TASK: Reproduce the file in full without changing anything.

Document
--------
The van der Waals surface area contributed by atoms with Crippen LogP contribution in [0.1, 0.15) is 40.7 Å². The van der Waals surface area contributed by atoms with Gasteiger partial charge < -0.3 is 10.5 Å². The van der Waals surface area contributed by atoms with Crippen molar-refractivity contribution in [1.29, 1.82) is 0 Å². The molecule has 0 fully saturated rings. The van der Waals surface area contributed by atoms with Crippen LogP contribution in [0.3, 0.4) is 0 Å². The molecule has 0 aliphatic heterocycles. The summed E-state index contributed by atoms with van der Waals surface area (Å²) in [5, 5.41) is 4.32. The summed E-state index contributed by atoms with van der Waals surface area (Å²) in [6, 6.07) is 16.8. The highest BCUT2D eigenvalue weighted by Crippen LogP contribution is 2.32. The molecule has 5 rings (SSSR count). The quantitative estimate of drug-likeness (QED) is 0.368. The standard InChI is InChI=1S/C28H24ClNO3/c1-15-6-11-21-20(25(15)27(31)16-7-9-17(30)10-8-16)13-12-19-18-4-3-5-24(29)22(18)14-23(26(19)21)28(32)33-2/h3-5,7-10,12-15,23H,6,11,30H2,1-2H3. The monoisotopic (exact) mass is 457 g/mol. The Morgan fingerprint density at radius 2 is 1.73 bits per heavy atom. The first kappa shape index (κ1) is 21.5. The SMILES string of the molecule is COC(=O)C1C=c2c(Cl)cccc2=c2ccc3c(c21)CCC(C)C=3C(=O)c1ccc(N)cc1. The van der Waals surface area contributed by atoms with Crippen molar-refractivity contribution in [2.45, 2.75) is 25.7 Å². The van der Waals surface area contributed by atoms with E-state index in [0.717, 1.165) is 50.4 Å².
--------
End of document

The van der Waals surface area contributed by atoms with Crippen LogP contribution in [0.1, 0.15) is 40.7 Å². The van der Waals surface area contributed by atoms with Gasteiger partial charge < -0.3 is 10.5 Å². The van der Waals surface area contributed by atoms with Crippen molar-refractivity contribution in [1.29, 1.82) is 0 Å². The molecule has 0 fully saturated rings. The van der Waals surface area contributed by atoms with Crippen LogP contribution in [0.3, 0.4) is 0 Å². The molecule has 0 aliphatic heterocycles. The summed E-state index contributed by atoms with van der Waals surface area (Å²) in [5, 5.41) is 4.32. The summed E-state index contributed by atoms with van der Waals surface area (Å²) in [6, 6.07) is 16.8. The highest BCUT2D eigenvalue weighted by Crippen LogP contribution is 2.32. The molecule has 5 rings (SSSR count). The quantitative estimate of drug-likeness (QED) is 0.368. The standard InChI is InChI=1S/C28H24ClNO3/c1-15-6-11-21-20(25(15)27(31)16-7-9-17(30)10-8-16)13-12-19-18-4-3-5-24(29)22(18)14-23(26(19)21)28(32)33-2/h3-5,7-10,12-15,23H,6,11,30H2,1-2H3. The monoisotopic (exact) mass is 457 g/mol. The Morgan fingerprint density at radius 2 is 1.73 bits per heavy atom. The first kappa shape index (κ1) is 21.5. The SMILES string of the molecule is COC(=O)C1C=c2c(Cl)cccc2=c2ccc3c(c21)CCC(C)C=3C(=O)c1ccc(N)cc1. The van der Waals surface area contributed by atoms with Crippen molar-refractivity contribution in [2.45, 2.75) is 25.7 Å². The van der Waals surface area contributed by atoms with E-state index in [0.717, 1.165) is 50.4 Å².